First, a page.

Statistics and data analytics may seem daunting and therefore difficult to question. The artist Josh Harlan centers his work on manipulating data visualizations by merging formal qualities of their design with minimalism, presenting abstractions of statistical data to his viewers. Thus, pointing to the fact that graphic design is an integral component alongside scientific methods of data gathering and analysis to (mis)understand important parts of our society. His work does not say that data analytics are not important, but rather, that we should not shy away from viewing them, or at least be able to identify flaws they might have in presenting universal truths. He digs deeper into these questions of perception in his new series “Lillian” that is based on U.S. university ranking systems. How can the rankings vary to this degree from year to year? “’Arbitrary data sets,” he explains.
Harlan’s work is distinctly modern, not only does he nod to the stripping down of form, inspired by Josef Albers, but it engages with the advent and development of technology—computers, which have facilitated the analysis of data, in addition, to the expansion of telecommunications. His pieces form a meeting of art and technology and that he has shown at East Hampton Library, Palm Beach Cultural Council Biennial as well as in the Contemporary and Digital Art Fair (CADAF), but also tech-companies like Meta are attracted to them, for whom he has worked on a commission.
Together with Cultbytes, he talked about why he has chosen to work with charts and visualizations.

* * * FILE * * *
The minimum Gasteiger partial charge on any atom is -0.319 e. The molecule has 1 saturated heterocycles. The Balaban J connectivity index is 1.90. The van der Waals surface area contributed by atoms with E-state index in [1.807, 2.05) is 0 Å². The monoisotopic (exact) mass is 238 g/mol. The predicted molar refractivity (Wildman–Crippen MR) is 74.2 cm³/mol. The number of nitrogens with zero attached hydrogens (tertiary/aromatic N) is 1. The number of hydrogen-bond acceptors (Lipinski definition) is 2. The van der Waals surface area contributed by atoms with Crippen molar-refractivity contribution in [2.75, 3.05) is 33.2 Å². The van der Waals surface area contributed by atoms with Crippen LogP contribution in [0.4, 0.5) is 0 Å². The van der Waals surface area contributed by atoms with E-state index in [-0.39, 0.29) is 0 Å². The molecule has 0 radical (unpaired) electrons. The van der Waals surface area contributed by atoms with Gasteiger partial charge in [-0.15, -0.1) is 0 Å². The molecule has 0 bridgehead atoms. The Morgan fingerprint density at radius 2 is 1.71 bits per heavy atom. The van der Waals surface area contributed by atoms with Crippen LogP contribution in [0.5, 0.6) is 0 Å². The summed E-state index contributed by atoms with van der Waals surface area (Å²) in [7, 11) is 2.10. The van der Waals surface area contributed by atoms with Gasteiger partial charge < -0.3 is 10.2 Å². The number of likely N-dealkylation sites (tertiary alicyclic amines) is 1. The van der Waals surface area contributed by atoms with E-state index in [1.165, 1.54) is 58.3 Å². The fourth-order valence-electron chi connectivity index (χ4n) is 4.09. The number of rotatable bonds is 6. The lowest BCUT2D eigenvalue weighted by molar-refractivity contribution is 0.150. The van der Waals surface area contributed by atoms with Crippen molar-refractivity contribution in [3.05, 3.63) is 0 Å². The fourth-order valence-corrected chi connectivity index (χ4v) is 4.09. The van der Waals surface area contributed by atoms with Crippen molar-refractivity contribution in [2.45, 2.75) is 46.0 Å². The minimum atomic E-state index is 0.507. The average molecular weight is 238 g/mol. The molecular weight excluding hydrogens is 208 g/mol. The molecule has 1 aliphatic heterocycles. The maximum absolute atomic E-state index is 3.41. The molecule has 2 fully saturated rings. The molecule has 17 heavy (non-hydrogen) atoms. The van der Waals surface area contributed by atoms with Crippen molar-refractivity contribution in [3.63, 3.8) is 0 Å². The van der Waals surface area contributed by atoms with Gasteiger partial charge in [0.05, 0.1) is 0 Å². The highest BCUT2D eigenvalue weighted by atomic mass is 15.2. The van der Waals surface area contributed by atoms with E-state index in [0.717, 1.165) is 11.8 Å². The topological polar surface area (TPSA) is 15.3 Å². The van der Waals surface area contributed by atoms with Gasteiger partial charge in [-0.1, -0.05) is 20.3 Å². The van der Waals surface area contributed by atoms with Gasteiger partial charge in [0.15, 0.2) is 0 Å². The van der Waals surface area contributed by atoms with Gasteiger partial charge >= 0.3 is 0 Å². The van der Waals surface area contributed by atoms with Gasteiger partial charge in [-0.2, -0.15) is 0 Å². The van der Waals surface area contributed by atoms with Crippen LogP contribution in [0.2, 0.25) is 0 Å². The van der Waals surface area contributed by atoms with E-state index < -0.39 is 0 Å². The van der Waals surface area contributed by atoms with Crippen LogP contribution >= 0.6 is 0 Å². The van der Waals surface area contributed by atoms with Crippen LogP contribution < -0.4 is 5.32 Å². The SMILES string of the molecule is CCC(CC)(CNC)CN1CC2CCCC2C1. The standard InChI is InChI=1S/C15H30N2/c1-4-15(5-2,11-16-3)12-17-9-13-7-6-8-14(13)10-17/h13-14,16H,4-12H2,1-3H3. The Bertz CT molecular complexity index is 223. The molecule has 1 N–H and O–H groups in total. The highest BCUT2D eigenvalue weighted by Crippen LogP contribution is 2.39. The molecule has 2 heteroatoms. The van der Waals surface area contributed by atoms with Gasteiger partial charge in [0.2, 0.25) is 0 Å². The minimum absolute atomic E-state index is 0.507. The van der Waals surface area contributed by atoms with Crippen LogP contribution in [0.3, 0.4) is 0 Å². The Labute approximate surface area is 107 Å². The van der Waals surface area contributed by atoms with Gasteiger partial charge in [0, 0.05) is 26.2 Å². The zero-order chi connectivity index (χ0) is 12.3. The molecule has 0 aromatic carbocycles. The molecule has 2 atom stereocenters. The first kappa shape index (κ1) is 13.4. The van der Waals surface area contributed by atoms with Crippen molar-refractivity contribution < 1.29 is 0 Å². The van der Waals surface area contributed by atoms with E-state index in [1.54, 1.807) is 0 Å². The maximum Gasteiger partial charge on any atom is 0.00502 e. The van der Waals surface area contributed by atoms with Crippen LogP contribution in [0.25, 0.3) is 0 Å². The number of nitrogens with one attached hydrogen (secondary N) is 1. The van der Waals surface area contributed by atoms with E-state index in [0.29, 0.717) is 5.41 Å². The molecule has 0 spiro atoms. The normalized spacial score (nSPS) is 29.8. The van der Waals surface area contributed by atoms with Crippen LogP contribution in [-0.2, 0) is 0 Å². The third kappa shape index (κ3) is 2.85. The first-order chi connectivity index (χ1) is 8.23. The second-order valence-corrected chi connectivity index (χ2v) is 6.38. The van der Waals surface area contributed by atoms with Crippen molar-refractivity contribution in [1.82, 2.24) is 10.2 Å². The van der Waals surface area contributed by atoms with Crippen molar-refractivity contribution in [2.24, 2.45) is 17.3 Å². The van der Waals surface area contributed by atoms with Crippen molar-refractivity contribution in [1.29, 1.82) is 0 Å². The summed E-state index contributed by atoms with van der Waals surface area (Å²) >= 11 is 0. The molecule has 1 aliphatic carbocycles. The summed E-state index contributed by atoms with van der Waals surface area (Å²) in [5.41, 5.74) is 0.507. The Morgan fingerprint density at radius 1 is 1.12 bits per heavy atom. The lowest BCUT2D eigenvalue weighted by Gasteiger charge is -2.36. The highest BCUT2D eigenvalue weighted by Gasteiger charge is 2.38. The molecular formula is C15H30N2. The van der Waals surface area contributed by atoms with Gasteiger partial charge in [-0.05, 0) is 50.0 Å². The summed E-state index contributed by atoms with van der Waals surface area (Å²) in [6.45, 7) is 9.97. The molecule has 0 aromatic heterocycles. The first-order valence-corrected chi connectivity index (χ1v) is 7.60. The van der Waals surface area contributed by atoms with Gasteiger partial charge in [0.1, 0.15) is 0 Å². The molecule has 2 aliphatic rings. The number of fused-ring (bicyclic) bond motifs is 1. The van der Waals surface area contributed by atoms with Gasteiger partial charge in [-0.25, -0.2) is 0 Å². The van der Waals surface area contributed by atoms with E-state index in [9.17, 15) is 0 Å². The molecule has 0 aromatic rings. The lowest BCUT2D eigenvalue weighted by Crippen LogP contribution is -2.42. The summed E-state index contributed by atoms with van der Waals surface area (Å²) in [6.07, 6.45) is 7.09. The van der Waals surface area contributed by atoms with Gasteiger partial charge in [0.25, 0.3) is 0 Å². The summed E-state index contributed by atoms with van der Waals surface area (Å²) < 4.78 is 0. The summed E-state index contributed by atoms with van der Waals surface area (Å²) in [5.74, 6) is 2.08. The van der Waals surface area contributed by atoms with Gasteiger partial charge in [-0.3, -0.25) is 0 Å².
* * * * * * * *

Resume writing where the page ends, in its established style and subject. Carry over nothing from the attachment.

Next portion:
Anna Mikaela Ekstrand: An undertone in your work is the play on legibility and illegibility. At once you base your work on statistical data, yet the outcome is abstract. As a viewer, I understand that the data is there but I cannot make sense of it, there is no key to help viewers link colors or shapes to the properties of the data itself. Why have you chosen to obfuscate the data?
Josh Harlan: From my point of view, the act of removing the explanatory elements of the chart or visualization is what transforms it into an artwork. As a chart, it is simply a tool for a useful purpose. Stripped of referents, it becomes an abstraction that can be enjoyed or explored for its formal properties. The obfuscation of the data increases the viewer’s freedom to explore the artwork and assign their own meaning to the piece.
AME: Your series “Spectrum” investigates the frequency allocations of communications including radio, television, cellular, and satellite from South Africa, Egypt, the Philippines, New Zealand, and the United States. How was it to access this material that are all, I suppose, issued by their various governments, and how do the data sets vary?
JH: Most governments follow the US convention of representing different frequencies in a set of horizontal strips or bands and using various color schemes to denote different licensing categories and usage types. This information is readily available on government websites to ensure that broadcasters and other users of spectrum won’t inadvertently interfere with each other. The use of this convention to formalize the allocation of spectrum is, in my opinion, a remarkable intersection of technology, law, and graphic design elements. Speaking in strictly aesthetic terms, the consistency of the visualization style also allows for comparison and synergy despite the intrinsic cultural and economic differences particular to each country depicted. I have found this a very expansive and productive area to explore in my artwork.